A Non-Compete Agreement is a legal document used by business owners to restrict their employees from doing things that will damage the business, such as trying to convert customers or using inside knowledge or trade secrets, after they leave the company.

In New York, Non-Compete Agreements have been historically hard to enforce. The New York Court of Appeals has set strict guidelines that Non-Compete Agreements must follow in order to be considered valid in a court of law. The most important factor in whether or not a Non-Compete is enforceable is whether it is considered reasonable. The agreement must neither place undue hardship on the employee nor place any restrictions on the employee that are greater than needed to protect the company's legitimate interest. Despite the difficulty in enforcing Non-Compete Agreements, it is wise for small business owners to look into drawing up a valid agreement in order to protect their business. Below are some tips that can make your Non-Compete agreements more likely to be enforced in court.

Wednesday, November 6, 2013

Why Should You Get a Cohabitation Agreement?

A recent study done by the American Academy of Matrimonial Attorneys shows that matrimonial lawyers are seeing increasing numbers of clients whom are choosing to cohabitate and combine assets without first getting married.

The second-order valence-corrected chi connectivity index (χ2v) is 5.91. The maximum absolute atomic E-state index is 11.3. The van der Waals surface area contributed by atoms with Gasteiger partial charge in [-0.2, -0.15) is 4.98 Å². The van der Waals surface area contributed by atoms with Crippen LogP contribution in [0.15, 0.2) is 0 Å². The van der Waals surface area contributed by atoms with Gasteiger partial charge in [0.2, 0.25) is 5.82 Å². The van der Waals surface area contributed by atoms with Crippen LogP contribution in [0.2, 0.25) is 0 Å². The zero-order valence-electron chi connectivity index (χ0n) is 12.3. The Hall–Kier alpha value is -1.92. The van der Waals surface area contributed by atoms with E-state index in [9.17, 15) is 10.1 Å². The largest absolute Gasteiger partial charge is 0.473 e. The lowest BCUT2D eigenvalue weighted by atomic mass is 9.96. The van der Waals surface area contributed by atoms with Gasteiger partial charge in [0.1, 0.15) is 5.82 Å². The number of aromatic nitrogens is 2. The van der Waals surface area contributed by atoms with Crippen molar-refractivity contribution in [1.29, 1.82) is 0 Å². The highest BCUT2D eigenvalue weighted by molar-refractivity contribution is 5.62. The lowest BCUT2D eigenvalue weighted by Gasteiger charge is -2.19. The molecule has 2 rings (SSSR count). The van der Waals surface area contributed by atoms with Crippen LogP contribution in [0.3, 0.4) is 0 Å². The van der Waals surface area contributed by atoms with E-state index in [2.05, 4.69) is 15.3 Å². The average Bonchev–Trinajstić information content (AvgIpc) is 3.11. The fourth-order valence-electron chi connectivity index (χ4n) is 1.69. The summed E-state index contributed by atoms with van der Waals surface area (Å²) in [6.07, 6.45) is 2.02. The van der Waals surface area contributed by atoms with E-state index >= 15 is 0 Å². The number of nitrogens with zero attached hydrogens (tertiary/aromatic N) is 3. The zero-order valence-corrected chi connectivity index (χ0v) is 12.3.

As a long-time family law attorney, I know that just as it can be beneficial for couples who are planning to marry to sign pre-nupital agreements beforehand, it can also be beneficial for couples who are planning to move in together to sign a cohabitation agreement.

Cohabitation agreements are legal documents that a couple draws up in order to protect both persons' assets and define expectations in case the relationship does end. For couples who are living together without the legal protections and procedures of marriage, cohabitation agreements can minimize the financial repercussions of a bad break-up.

VTL 516: How Your Driving Violations Will Affect You

It is important for all drivers to be aware of the vehicle and traffic laws in their state. If you live in New York or New Jersey, you should be informed about VTL 516, which is commonly known as the "Driver License Compact".

VTL 516 states that because "the safety of streets and highway is materially affected by a driver's degree of compliance with state driving ordinances and that violation of those laws by a driver is evidence that the driver regularly engages in unsafe behavior while operating a motor vehicle", states in agreement with the VTL 516 Compact will report driving convictions that occur in other states to the driving authority of the person's home state. For example, if a New York driver is convicted of a DUI in New Jersey, it will affect his license at home in New York just as if it had occurred in New York.

Other convictions that are mandatory to report in VTL 516 States include manslaughter or negligent homicide, DWI, any felony in the commission of which a motor vehicle is used, and failure to stop and render aid in the event of a motor vehicle accident which results in the death of personal injury of another.